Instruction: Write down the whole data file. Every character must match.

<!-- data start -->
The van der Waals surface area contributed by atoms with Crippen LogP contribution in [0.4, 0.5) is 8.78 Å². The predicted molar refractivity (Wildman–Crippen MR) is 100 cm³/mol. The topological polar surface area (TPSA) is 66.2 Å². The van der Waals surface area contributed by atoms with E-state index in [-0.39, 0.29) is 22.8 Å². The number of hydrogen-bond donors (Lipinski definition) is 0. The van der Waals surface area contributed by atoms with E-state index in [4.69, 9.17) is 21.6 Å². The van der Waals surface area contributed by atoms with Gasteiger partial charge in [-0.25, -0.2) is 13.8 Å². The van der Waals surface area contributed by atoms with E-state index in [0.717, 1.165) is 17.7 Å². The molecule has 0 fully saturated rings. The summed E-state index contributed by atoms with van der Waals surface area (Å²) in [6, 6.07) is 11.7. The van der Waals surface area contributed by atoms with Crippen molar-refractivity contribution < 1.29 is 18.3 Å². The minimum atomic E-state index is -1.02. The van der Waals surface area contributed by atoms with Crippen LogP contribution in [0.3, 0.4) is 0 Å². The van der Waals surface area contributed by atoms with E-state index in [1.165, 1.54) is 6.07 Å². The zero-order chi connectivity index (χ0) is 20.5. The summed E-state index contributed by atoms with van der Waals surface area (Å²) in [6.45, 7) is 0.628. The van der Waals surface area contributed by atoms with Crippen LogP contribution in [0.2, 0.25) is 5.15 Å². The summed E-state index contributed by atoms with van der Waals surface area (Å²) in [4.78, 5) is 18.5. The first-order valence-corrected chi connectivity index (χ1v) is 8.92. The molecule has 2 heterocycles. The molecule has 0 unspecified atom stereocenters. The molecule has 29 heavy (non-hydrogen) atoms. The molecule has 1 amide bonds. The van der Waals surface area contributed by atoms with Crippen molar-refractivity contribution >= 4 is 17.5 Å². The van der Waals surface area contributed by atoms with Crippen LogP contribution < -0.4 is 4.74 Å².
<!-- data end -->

The van der Waals surface area contributed by atoms with Crippen LogP contribution in [0.4, 0.5) is 8.78 Å². The predicted molar refractivity (Wildman–Crippen MR) is 100 cm³/mol. The topological polar surface area (TPSA) is 66.2 Å². The van der Waals surface area contributed by atoms with E-state index in [-0.39, 0.29) is 22.8 Å². The number of hydrogen-bond donors (Lipinski definition) is 0. The van der Waals surface area contributed by atoms with E-state index in [4.69, 9.17) is 21.6 Å². The van der Waals surface area contributed by atoms with Gasteiger partial charge in [-0.25, -0.2) is 13.8 Å². The van der Waals surface area contributed by atoms with E-state index in [0.717, 1.165) is 17.7 Å². The molecule has 0 fully saturated rings. The summed E-state index contributed by atoms with van der Waals surface area (Å²) in [6, 6.07) is 11.7. The van der Waals surface area contributed by atoms with Crippen molar-refractivity contribution < 1.29 is 18.3 Å². The minimum atomic E-state index is -1.02. The van der Waals surface area contributed by atoms with Crippen LogP contribution in [0.3, 0.4) is 0 Å². The van der Waals surface area contributed by atoms with E-state index in [1.165, 1.54) is 6.07 Å². The zero-order chi connectivity index (χ0) is 20.5. The summed E-state index contributed by atoms with van der Waals surface area (Å²) in [6.45, 7) is 0.628. The van der Waals surface area contributed by atoms with Crippen LogP contribution in [0.2, 0.25) is 5.15 Å². The summed E-state index contributed by atoms with van der Waals surface area (Å²) in [4.78, 5) is 18.5. The first-order valence-corrected chi connectivity index (χ1v) is 8.92. The molecule has 2 heterocycles. The molecule has 0 unspecified atom stereocenters. The molecule has 29 heavy (non-hydrogen) atoms. The molecule has 1 amide bonds. The van der Waals surface area contributed by atoms with Crippen molar-refractivity contribution >= 4 is 17.5 Å². The van der Waals surface area contributed by atoms with Crippen LogP contribution < -0.4 is 4.74 Å².